NOTTINGHAM, England — Britain’s Prime Minister Theresa May once famously wore a “This is what a feminist looks like” T-shirt and has been vocal in her support for women — much more than her only female predecessor and fellow Conservative Party member Margaret Thatcher.
Yet May has remained a divisive figure among the feminist community in this country, which will invoke Article 50 on March 29, leaving two years for Britain to leave the European Union. Doubts over May’s commitment to women’s rights and pushing an equality agenda were most recently compounded by the image of her holding hands with President Donald Trump on her first state visit to the United States in January. The photo incited derision and embarrassment by the British people and media (and it is not included in the government photostream).
May’s track record of supporting women’s rights appears dichotomized. On the one hand, she has supported legislation aimed at tackling domestic violence (including an inquiry into how police treat victims), increased protections against female-genital mutilation and supported shared parental leave. In 2005, May helped to found the organization Women2Win, which encourages more women to join the Conservative Party as members of Parliament.
Most recent figures put the number of women in the British Parliament at 30 percent, amazingly one of the highest rates in Europe but far lower than the rate in Nordic countries.
Since becoming prime minister less than a year ago, May has appointed women to positions of high office in her government, including the first female Lord Chancellor, who is responsible for the independent functioning of the British court system. All these moves by May have resulted in women holding half of the so-called Great Offices of State for the first time in British political history.
The Government Foreign and Commonwealth Office, or FCO, also recently appointed Joanna Roper as its first special envoy for gender equality. This is quite a turnaround for a department that missed all of its equality and diversity targets in 2014.
The FCO’s target of having 28 percent of women in senior-management positions by 2013 was achieved only last year. While the representation of women in senior-management positions is still low at 30 percent, Roper credited both May and Foreign Secretary Boris Johnson for driving a feminist agenda in the foreign office.
Yet in May’s previous role as Britain’s longest-serving secretary of state for the Home Department (which is responsible for internal affairs in England and Wales, including immigration), she was accused of being responsible for organizing the state-sanctioned mistreatment of female immigrants in Britain.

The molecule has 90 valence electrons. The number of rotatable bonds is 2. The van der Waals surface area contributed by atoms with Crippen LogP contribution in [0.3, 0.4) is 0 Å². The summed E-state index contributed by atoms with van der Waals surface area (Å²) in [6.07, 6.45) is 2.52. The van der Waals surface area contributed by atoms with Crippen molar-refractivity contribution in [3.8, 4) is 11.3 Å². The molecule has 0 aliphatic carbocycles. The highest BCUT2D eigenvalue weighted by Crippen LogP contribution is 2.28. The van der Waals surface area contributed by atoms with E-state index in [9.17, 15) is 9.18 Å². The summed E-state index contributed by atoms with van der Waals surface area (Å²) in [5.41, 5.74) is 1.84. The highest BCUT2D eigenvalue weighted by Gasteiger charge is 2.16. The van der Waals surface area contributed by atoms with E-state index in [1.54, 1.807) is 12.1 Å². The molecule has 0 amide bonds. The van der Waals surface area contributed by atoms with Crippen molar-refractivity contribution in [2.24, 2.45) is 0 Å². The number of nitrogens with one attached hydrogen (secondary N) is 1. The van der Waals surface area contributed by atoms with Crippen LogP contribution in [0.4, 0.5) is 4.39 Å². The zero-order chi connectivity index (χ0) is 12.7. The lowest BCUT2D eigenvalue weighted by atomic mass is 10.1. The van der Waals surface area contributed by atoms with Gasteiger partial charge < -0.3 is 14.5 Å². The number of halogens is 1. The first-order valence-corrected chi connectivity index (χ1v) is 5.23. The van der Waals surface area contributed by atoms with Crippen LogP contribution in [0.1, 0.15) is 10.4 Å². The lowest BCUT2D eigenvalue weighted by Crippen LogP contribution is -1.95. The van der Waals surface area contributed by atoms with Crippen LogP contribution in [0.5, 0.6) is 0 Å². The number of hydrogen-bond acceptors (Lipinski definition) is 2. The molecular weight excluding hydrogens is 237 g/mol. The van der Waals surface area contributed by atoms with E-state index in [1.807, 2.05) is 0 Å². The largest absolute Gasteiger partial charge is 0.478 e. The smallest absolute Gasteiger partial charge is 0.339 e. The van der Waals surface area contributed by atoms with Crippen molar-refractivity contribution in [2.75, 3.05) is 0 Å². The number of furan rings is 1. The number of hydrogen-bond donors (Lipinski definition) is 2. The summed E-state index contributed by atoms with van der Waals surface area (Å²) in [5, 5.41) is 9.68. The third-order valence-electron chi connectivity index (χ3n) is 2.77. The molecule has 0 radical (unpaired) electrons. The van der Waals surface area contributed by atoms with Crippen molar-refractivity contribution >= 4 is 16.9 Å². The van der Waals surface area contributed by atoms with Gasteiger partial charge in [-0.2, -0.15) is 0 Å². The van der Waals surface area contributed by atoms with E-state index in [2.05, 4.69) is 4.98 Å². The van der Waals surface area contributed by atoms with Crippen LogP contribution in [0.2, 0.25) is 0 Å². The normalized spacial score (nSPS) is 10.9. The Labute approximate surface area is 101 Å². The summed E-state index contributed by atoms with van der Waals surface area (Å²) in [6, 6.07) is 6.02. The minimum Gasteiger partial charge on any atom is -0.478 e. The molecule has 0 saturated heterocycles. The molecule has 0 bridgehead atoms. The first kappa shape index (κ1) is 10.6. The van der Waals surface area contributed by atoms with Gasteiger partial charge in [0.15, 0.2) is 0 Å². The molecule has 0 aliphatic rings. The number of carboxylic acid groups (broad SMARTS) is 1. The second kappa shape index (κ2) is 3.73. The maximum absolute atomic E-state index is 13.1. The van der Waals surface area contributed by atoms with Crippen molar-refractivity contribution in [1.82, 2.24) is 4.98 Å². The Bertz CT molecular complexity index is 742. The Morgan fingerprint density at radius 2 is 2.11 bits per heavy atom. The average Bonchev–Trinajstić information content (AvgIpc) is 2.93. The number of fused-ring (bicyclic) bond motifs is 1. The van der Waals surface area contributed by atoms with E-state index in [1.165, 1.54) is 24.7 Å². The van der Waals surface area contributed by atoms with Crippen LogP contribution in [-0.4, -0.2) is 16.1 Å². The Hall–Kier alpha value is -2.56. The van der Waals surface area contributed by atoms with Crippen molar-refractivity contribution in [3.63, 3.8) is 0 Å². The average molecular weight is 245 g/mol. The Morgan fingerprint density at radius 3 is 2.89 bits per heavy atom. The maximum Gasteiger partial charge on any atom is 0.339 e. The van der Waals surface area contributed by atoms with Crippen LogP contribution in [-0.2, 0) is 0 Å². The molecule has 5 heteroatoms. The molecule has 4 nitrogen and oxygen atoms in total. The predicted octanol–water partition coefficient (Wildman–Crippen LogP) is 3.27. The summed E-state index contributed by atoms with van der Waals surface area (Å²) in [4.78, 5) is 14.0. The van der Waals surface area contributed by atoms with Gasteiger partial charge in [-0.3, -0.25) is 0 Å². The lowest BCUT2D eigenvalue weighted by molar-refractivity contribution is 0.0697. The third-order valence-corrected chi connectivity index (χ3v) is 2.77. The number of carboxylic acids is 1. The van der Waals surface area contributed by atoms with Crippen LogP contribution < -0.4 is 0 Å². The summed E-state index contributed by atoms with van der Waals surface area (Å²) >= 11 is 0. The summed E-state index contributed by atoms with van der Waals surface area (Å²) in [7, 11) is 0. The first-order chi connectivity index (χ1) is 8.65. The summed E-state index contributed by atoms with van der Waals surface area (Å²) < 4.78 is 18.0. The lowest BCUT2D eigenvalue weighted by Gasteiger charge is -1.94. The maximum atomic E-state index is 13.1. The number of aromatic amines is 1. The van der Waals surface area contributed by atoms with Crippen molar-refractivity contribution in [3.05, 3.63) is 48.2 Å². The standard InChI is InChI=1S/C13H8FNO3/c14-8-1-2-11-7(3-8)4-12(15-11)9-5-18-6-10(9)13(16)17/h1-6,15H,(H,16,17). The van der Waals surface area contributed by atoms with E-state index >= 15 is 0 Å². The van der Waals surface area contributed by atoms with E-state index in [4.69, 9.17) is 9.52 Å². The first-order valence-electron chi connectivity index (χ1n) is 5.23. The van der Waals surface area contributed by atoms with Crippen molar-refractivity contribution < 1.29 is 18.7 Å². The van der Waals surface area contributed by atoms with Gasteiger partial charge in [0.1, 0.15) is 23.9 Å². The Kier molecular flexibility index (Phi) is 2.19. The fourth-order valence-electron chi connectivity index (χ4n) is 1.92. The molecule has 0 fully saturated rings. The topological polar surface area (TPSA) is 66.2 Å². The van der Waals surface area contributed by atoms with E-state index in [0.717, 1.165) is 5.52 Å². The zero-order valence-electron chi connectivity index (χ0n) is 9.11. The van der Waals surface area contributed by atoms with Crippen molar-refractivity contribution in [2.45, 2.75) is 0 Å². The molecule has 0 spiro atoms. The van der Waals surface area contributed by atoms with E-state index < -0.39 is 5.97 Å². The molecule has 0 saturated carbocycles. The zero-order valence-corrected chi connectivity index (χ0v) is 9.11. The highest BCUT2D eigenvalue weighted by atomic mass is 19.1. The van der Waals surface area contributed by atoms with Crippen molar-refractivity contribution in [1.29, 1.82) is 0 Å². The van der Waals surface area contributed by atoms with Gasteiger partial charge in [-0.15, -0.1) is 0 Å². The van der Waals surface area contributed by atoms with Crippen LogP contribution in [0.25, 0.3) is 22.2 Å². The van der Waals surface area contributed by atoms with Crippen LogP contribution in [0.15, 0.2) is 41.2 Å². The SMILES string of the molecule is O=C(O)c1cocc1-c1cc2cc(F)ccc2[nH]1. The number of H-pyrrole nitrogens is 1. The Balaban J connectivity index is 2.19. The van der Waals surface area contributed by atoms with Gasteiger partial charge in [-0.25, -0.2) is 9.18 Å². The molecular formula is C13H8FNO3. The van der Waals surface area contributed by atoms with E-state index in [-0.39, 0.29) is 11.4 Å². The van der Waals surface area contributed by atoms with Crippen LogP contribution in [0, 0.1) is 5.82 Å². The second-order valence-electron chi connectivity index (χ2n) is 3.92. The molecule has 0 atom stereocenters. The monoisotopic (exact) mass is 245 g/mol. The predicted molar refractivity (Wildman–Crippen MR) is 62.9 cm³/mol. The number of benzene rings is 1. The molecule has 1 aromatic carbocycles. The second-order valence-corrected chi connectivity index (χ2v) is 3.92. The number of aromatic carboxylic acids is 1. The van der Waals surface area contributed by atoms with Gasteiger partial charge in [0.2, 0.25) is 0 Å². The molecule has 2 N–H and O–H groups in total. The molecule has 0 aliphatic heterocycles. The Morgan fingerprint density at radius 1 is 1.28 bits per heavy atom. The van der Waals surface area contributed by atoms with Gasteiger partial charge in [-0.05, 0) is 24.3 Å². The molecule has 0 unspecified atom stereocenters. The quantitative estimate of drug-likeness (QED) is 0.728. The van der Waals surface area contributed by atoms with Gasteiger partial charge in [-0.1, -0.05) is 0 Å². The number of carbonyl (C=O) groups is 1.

Allegations of unlawful detention, sexual abuse, racism and harmful conditions have all been made against staff members at one immigration-removal center, Yarl’s Wood, the largest center holding women and families facing deportation in Britain. In April 2014, the United Nations special rapporteur on violence against women, Rashida Manjoo, was prevented from inspecting Yarl’s Wood by the Home Office as part of her investigation in Britain. The situation is still highly charged, with protests against the facility taking place recently.
May also has a history of supporting government austerity cuts that have adversely affected women, particularly lower-income and BAME women (black, Asian minority enterprises). Before the Chancellor presented Parliament with his 2017 budget, outlining government spending, the independent Women’s Budget Group compiled a briefing detailing the impact of social-security cuts on women since 2010.
The briefing makes clear that austerity cuts disproportionately affect women over men. Successive cuts to child-related payments, housing benefits, tax credits and a reduction and cap on unemployment benefit, as well as stricter eligibility requirements imposed on disabled people or single parents have all had devastating effects on lower-income families. Analysis of the budget after it was published shows that the government is continuing with cuts to work benefits and tax freezes. That means that the poorest women in Britain will be worse off financially each year by 2020.